While there have been ingestible sensors around for a while, most do not transmit data while they are in the body. This pill from Proteus Digital Health transmits data from the stomach to a sensor-enabled patch. The data is captured and then sent to a corresponding app for use by the healthcare team. Read more at: http://www.proteus.com/
Found this cool article on the American Chemical Society website about links between autism and cancer that could one day lead to treatments for both. From the article on the ACS.org website:
“In recent years, scientists have found a surprising a connection between some people with autism and certain cancer patients: They have mutations in the same gene, one that codes for a protein critical for normal cellular health. Now scientists have reported in the ACS journal Biochemistry that the defects reduce the activity and stability of the protein. Their findings could someday help lead to new treatments for both sets of patients.”
Researchers at Lancaster University have taken the concept of “wearable” to a new area. Working under the assumption that “Connected Health” should mean that everyone has access to healthcare, they have been working with a homeless charity organization and Manchester Digital Lab (MadLaB), a group of ‘DIY innovators and geeks’, on a project called Patchworks. This project utilizes an RFID chip on a wristband and the inexpensive Raspberry Pi technology (see prior article) to create a cheap and intuitive system that enables homeless people to keep track of their appointmens with doctors, dentists, and social workers. Read more at: http://www.atelier.net/en/trends/articles/community-technology-project-helps-simplify-healthcare-scheduling-homeless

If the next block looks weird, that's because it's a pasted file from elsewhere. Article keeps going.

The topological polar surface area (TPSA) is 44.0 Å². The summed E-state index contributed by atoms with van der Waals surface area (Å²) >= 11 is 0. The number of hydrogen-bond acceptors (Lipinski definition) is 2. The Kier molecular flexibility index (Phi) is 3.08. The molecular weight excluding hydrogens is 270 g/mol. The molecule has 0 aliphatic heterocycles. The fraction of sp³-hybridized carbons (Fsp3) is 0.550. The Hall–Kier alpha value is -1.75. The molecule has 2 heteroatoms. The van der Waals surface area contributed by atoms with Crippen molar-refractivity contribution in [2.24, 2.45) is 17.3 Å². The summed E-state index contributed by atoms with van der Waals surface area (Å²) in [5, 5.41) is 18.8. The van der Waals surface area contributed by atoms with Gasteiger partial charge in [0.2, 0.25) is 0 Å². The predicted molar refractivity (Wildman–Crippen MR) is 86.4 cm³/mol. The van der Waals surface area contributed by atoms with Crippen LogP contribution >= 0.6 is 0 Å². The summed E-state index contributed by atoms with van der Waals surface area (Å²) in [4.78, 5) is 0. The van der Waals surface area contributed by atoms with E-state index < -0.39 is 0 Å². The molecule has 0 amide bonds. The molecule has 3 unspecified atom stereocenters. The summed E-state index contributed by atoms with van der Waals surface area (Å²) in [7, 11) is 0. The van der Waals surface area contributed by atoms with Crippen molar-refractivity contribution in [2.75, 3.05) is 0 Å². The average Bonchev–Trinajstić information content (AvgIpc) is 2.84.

For those of you that might now know, the Raspberry Pi is a low-cost, credit-card sized computer that plugs into a computer monitor or TV, and uses a standard keyboard and mouse. It was originally designed to be a low-cost way to allow people to learn how to program computers. There have, however, been a host of other benefits that have now been found for this device. The Arduino is a similar device.
From an article on the cooking hacks website:
“The e-Health Sensor Shield V2.0 allows Arduino and Raspberry Pi users to perform biometric and medical applications where body monitoring is needed by using 10 different sensors: pulse, oxygen in blood (SPO2), airflow (breathing), body temperature, electrocardiogram (ECG), glucometer, galvanic skin response (GSR – sweating), blood pressure (sphygmomanometer), patient position (accelerometer) and muscle/eletromyography sensor (EMG).”
Researchers at the University of Leeds have successfully tested a new concept involving gold nanotubes on a mouse model of human cancer. These nanotubes can be used to reveal, kill, and deliver medicine to the cancer. It will be a while before this technique would be available for humans but if successful, this would be a way to treat cancer with minimal invasion and side-effects like those from chemotherapy.